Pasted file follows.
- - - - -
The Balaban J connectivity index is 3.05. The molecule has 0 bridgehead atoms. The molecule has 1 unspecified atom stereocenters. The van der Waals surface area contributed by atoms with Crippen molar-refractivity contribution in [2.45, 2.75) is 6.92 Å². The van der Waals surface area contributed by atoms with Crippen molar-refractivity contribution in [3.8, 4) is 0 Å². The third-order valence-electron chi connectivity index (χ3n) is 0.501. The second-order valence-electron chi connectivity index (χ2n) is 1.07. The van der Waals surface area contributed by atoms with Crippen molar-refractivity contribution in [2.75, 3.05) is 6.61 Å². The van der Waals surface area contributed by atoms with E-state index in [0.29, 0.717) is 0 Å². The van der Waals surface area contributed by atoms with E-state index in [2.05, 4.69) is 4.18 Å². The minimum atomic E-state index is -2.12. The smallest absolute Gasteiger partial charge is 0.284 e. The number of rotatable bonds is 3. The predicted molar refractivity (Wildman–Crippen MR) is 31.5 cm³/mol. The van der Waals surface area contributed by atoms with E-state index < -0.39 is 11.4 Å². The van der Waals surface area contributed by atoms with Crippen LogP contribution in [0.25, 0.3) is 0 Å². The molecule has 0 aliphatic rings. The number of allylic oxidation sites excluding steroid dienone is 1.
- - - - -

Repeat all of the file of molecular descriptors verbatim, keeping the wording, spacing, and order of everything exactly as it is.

The Balaban J connectivity index is 3.05. The molecule has 0 bridgehead atoms. The molecule has 1 unspecified atom stereocenters. The van der Waals surface area contributed by atoms with Crippen molar-refractivity contribution in [2.45, 2.75) is 6.92 Å². The van der Waals surface area contributed by atoms with Crippen molar-refractivity contribution in [3.8, 4) is 0 Å². The third-order valence-electron chi connectivity index (χ3n) is 0.501. The second-order valence-electron chi connectivity index (χ2n) is 1.07. The van der Waals surface area contributed by atoms with Crippen molar-refractivity contribution in [2.75, 3.05) is 6.61 Å². The van der Waals surface area contributed by atoms with E-state index in [0.29, 0.717) is 0 Å². The van der Waals surface area contributed by atoms with E-state index in [2.05, 4.69) is 4.18 Å². The minimum atomic E-state index is -2.12. The smallest absolute Gasteiger partial charge is 0.284 e. The number of rotatable bonds is 3. The predicted molar refractivity (Wildman–Crippen MR) is 31.5 cm³/mol. The van der Waals surface area contributed by atoms with E-state index < -0.39 is 11.4 Å². The van der Waals surface area contributed by atoms with Crippen LogP contribution in [0.25, 0.3) is 0 Å². The molecule has 0 aliphatic rings. The number of allylic oxidation sites excluding steroid dienone is 1.